Art and Discovery of the Past, Present and Future in Istanbul

By Şebnem Keçeli
www.Agora-Gallery.com/Artistpage/Sebnem_Keceli.aspx

Istanbul, the beautiful city I was born and raised in, is a bridge between past and future, historic and modern, Europe and Asia. It is the most developed city of Turkey and the homeland of many civilizations that are set layer by layer on top of each other throughout its history.

Although I want to give you some information about the contemporary art scene in Turkey, at first I want to begin with an archaeological finding that has changed the history of the humanity. Gobeklitepe, the first Temple of the world, was built 12.000 years ago in southeastern part of Turkey. Archaeologists found T shaped stylized rocks of human beings with heights changing from 3 to 6 meters and weight between 40 to 60 tones. It predates Stonehenge by some 6000 years. Animal carvings also occurred on these mystical rock statues. In the world of hunter-gatherers, people who had not yet developed metal tools or even pottery, these temples were built and buried under soil to ensure its survival for thousands of years. This discovery changed the history of civilization; it’s worth seeing.

Newsweek Magazine chose 15th Istanbul Biennial as one of the five art exhibits that is worth visiting in 2017. Istanbul Biennial will take place between 16 September and 12 November 2017 and will be curated by Scandinavian Artists Elmgreen&Dragset . The title of the biennial is ‘A Good Neighbor’.

“The exhibition will deal with the multiple notions of home and neighbor at a time when society is becoming more polarized every day and when we feel the need to reimagine living and sharing spaces together,” says Bilge Ozer, the director of the Istanbul Biennial. Not only in Turkey, but also all around the world, we need to find new ways of communicating and negotiating to make the world a more peaceful place for us and the next generations. To observe the works about ‘A Good Neighbor’ in the biennial is a chance to face the point of view of others. With the Music Festival and the Film Festival approaching, Istanbul has even more to offer.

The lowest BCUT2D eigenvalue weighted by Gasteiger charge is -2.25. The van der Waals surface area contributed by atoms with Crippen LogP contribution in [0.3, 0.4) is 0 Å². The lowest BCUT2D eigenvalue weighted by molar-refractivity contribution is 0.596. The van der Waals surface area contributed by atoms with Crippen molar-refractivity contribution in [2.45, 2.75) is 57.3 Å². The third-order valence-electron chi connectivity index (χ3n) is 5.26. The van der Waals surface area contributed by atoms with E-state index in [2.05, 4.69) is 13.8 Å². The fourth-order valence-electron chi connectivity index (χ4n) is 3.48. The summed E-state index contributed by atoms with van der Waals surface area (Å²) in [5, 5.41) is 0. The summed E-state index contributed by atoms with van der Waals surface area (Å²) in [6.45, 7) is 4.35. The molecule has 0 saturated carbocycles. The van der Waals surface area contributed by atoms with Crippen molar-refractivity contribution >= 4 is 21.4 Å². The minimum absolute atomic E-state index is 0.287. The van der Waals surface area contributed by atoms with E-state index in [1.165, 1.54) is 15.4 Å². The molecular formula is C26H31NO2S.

Last but not least, both Nesin Art Village and Nesin Mathematics Village in Şirince, Izmir are new promising alternative education programs for young people. Nesin Village was established in 2007 and launched in 2015 as a utopic village offering a learning environment through workshops and seminars to be carried out by artists, writers and curators aiming to maintain an approach that focuses on criticality and independent production processes. Thinking of art under the olive trees and observing the vineyards in this nature-friendly architecture is a Mediterranean way of inspiration.

Despite its political turbulence, Turkey is a source of inspiration for many artists with its natural beauty and rich historical and cultural heritage.

My experience of living in a country full of history, dreaming of all these civilizations set on top of each other, makes me think of the genes and memes that survived and created who we are and also the civilization that we live in today. My work ‘Memus’ is inspired by the Milo of Venus which is the first naked woman sculpture that is found in my homeland. ‘Gene’, ‘Genome’, ‘Transmutation’, and ‘Nature’ are some of my works that reflect what the past brings to us, through change, and reminds us of the brotherhood of all mankind.

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